MOUNT VERNON, Ohio – Mitt Romney barnstormed battleground Ohio and pledged “I’m not going to raise taxes on anyone” in a new commercial Wednesday as Republican running mate Paul Ryan and Vice President Joe Biden looked ahead to their only debate of the 2012 campaign.
President Barack Obama spent a rare campaign day at the White House, leaving it to aides to accuse Romney of dishonesty for saying he won’t pursue any abortion-related legislation if he wins the White House.
The former Massachusetts governor, who once supported abortion rights, reaffirmed his opposition.
Neither Biden nor Ryan had any public appearances Wednesday.
Vice presidential encounters rarely make a significant difference in a White House campaign, although aides engage in the same sort of attempt to shape public expectations as when the men at the top of the ticket are ready to face off.
For Ryan’s camp, that meant whispering that the Wisconsin congressman and House Budget Committee chairman was comfortable discussing spending issues and domestic policy, but might not be able to hold his own on foreign policy, a Biden strong suit.
The vice president’s side let it be known that Ryan is smart and wonky, a man who knows the budget better than anyone – but it’s a version that omits mention of Biden’s nearly four decades of experience in government and his role as Obama’s point man in budget negotiations with Republicans on an elusive deficit-reduction deal.
Not even Romney or Obama seemed to pay much attention to the chatter.
Whatever the impact of the Biden-Ryan encounter, last week’s presidential debate boosted Romney in the polls nationally and in battleground states, to the point that Obama was still struggling to explain a performance even his aides and supporters say was subpar.
“I think it’s fair to say I was just too polite,” he told radio host Tom Joyner in an interview late Tuesday. “... But, you know, the good news is, is that’s just the first one,” he said, criticizing Romney for having made numerous claims last week that are untrue.
Public opinion polls suggested the impact of last week’s debate was to wipe out most of the gains Obama made after both parties’ national conventions and the emergence of a videotape in which Romney spoke dismissively of the 47 percent of Americans whom he said pay no income taxes, feel like victims and don’t take personal responsibilities for their lives.
Eager to capitalize, Romney told a factory audience in Ohio during the day: “My whole passion is about helping the American people who are struggling right now ... The president says he’s for the middle class. How have they done under his presidency? Not so well.”
The Republican challenger’s new television commercial was an appeal to voters’ pocketbooks – and also a rebuttal to Obama’s claim that Romney had a plan to cut taxes by $5 trillion on the wealthy that would mean higher taxes for the middle class.
“The president would prefer raising taxes,” Romney is shown saying in an exchange from last week’s debate. “I’m not going to raise taxes on anyone ... My priority is putting people back to work in America.”
Unemployment and the economy have been the dominant issues in the race for the presidency, and while Romney gained from the debate, last week’s drop in the jobless rate to 7.8 percent gave Obama a new talking point for the Democratic claim that his policies are helping the country recover, however slowly, from the worst recession in decades.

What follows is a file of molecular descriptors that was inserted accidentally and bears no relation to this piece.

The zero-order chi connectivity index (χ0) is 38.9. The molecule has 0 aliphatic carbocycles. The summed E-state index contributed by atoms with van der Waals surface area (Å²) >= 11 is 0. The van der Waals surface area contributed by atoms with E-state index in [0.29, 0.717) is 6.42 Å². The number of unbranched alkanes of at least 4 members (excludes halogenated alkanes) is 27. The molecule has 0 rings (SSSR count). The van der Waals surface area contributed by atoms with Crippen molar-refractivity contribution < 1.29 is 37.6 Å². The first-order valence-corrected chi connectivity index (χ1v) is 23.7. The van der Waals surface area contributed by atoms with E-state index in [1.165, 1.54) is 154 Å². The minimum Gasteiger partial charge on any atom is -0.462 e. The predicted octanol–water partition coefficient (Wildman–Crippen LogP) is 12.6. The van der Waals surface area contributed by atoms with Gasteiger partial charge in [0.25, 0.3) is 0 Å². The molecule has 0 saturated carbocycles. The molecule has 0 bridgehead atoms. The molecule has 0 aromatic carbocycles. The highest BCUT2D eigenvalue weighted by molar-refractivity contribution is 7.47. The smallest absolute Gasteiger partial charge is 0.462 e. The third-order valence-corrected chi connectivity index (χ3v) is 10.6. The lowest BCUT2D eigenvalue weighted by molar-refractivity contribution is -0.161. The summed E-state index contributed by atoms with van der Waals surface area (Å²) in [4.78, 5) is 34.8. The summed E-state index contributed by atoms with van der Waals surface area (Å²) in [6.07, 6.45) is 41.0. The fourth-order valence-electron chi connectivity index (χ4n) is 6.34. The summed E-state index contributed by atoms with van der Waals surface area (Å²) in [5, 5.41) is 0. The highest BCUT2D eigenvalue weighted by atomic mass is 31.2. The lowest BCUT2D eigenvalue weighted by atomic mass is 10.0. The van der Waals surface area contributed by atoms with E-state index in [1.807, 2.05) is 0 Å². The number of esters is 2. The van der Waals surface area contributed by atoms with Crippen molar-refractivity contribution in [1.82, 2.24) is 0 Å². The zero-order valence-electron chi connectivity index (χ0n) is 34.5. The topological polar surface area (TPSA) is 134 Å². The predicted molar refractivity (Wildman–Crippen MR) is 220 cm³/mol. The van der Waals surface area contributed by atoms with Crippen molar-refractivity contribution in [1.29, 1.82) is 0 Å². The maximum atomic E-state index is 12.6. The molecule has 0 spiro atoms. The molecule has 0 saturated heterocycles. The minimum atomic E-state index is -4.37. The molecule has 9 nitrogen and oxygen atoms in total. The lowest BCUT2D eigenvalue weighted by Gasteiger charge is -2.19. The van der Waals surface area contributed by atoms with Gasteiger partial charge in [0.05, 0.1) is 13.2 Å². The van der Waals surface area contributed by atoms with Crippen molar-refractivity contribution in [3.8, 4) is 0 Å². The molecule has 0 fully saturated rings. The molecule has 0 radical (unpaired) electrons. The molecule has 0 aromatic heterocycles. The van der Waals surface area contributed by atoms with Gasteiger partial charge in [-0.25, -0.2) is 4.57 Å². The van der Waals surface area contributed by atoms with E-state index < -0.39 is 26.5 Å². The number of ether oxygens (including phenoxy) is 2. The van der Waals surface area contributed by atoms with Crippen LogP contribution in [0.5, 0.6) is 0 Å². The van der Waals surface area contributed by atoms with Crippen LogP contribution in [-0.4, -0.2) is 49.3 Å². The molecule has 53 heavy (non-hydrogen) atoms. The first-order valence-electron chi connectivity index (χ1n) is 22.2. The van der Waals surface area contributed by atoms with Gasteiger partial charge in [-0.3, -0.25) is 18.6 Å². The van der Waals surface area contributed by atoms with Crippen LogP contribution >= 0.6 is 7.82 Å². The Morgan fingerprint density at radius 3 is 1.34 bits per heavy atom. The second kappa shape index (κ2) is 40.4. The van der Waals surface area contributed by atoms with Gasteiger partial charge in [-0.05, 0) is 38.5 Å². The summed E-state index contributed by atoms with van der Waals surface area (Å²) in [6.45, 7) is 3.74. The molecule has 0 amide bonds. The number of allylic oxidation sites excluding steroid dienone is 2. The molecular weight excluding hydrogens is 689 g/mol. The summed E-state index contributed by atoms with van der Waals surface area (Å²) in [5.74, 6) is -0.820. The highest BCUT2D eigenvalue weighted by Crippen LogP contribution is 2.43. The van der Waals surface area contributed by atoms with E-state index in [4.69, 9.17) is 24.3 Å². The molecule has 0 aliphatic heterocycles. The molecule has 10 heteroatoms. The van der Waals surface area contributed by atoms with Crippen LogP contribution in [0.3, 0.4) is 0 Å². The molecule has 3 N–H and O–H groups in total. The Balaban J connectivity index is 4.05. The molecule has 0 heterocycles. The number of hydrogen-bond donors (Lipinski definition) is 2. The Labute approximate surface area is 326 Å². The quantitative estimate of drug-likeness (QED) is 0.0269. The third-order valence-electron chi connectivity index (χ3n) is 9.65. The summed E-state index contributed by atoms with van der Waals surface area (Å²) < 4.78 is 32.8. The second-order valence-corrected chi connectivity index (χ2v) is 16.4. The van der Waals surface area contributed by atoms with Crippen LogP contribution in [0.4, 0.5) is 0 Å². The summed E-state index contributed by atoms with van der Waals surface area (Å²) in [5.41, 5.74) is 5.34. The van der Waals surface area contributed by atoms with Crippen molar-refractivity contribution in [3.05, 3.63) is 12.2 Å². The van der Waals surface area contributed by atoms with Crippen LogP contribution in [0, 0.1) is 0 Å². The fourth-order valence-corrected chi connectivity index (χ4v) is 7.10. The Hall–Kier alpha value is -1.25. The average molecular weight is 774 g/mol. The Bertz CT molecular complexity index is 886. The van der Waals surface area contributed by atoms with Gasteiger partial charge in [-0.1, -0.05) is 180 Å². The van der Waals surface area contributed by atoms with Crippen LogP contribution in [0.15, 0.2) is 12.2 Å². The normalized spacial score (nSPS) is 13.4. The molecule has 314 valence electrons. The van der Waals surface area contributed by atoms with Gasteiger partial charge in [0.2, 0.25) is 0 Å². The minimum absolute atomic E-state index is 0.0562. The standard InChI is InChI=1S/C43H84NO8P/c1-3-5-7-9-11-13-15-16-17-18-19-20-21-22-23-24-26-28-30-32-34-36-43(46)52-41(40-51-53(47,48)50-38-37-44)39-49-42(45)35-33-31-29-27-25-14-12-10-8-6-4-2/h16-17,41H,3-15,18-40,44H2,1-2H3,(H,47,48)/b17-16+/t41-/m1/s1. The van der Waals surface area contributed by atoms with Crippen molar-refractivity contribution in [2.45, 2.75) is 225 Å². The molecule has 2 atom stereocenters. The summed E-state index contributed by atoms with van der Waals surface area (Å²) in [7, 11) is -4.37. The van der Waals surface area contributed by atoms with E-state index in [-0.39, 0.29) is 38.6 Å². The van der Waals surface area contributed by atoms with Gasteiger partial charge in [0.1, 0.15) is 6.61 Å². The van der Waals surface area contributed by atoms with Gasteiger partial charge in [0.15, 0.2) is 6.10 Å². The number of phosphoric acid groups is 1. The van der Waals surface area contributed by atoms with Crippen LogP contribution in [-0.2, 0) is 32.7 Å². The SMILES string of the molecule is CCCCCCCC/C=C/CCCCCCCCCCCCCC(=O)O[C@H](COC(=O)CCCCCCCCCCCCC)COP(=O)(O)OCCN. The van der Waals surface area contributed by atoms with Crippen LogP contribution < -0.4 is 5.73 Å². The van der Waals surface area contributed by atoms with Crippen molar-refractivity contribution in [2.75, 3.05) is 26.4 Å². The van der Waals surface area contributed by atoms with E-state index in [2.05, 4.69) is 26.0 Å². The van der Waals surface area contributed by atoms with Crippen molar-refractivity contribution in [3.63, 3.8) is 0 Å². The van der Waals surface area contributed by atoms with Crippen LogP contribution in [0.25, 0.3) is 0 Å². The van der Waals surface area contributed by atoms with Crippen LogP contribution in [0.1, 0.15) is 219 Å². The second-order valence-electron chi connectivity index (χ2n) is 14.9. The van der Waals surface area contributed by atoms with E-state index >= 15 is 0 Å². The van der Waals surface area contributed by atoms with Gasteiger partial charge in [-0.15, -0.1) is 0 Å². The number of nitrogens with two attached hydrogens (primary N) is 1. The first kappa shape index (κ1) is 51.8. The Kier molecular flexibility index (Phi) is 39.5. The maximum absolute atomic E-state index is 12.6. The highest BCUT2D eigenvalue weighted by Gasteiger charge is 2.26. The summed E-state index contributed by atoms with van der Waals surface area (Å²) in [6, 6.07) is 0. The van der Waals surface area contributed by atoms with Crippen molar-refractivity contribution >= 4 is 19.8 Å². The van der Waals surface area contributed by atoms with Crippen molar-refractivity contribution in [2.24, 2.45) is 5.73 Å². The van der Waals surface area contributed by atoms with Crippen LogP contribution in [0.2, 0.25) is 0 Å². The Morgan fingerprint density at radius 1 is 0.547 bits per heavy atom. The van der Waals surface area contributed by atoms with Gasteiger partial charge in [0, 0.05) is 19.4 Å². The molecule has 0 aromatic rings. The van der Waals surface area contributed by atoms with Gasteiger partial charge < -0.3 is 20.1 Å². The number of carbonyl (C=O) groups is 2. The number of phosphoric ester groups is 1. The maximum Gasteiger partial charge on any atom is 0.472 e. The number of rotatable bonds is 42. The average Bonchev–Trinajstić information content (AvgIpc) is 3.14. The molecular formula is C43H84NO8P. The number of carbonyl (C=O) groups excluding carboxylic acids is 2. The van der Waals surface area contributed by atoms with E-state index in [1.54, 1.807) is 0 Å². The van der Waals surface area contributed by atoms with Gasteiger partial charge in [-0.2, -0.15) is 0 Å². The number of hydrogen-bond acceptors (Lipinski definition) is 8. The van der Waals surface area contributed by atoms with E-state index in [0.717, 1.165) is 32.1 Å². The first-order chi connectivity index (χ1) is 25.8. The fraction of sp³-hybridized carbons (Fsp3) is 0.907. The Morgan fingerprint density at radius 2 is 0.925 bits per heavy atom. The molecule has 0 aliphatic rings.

Romney also sought to lay any abortion-related controversy to rest as he campaigned across Ohio, a battleground with 18 electoral votes and one of the places where he has gained ground since last week’s debate.
“I think I’ve said time and again that I’m a pro-life candidate and I’ll be a pro-life president,” he said, renewing his promise to cut off federal aid for Planned Parenthood and implement a ban on the use of foreign aid for abortions overseas.
But by the time he spoke, Obama’s aides had already jumped on comments from an interview with The Des Moines Register in which Romney said “there’s no legislation with regards to abortion that I’m familiar with that would become part of my agenda.”
Stephanie Cutter, Obama’s deputy campaign manager, told reporters on a conference call that Romney was “cynically and dishonestly” hiding his positions on women’s issues. “We’re not saying he’s changed his mind on these issues. We’re saying he’s trying to cover up his beliefs,” she said.
For entirely different reasons, one prominent anti-abortion group agreed that he shouldn’t.
As if to remind Romney of his previous statements on the issue, the head of the anti-abortion group Susan B. Anthony List distributed an article he wrote last summer vowing to prohibit federal funding for Planned Parenthood and to support legislation that would “protect unborn children who are capable of feeling pain from abortion.”
“We have full confidence that as president, Gov. Romney will stand by the pro-life commitments,” said Marjorie Dannenfelser, the group’s president.
Romney’s wife, Ann, took a turn as guest host on ABC’s “Good Morning America” and spoke candidly about experiencing depression after she was diagnosed with multiple sclerosis 14 years ago. She said horses helped her recover her mental health.
“I was very, very weak and very much worried about my life, thinking I was going to be in a wheelchair as well. Turned to horses, my life has been dramatically different,” she said. “They gave me the energy, the passion to get out of bed when I was so sick that I didn’t think I’d ever want to get out of bed.”
Mrs. Romney is part-owner of a horse that competed this summer in the Olympic sport of dressage, the equine equivalent of ballet.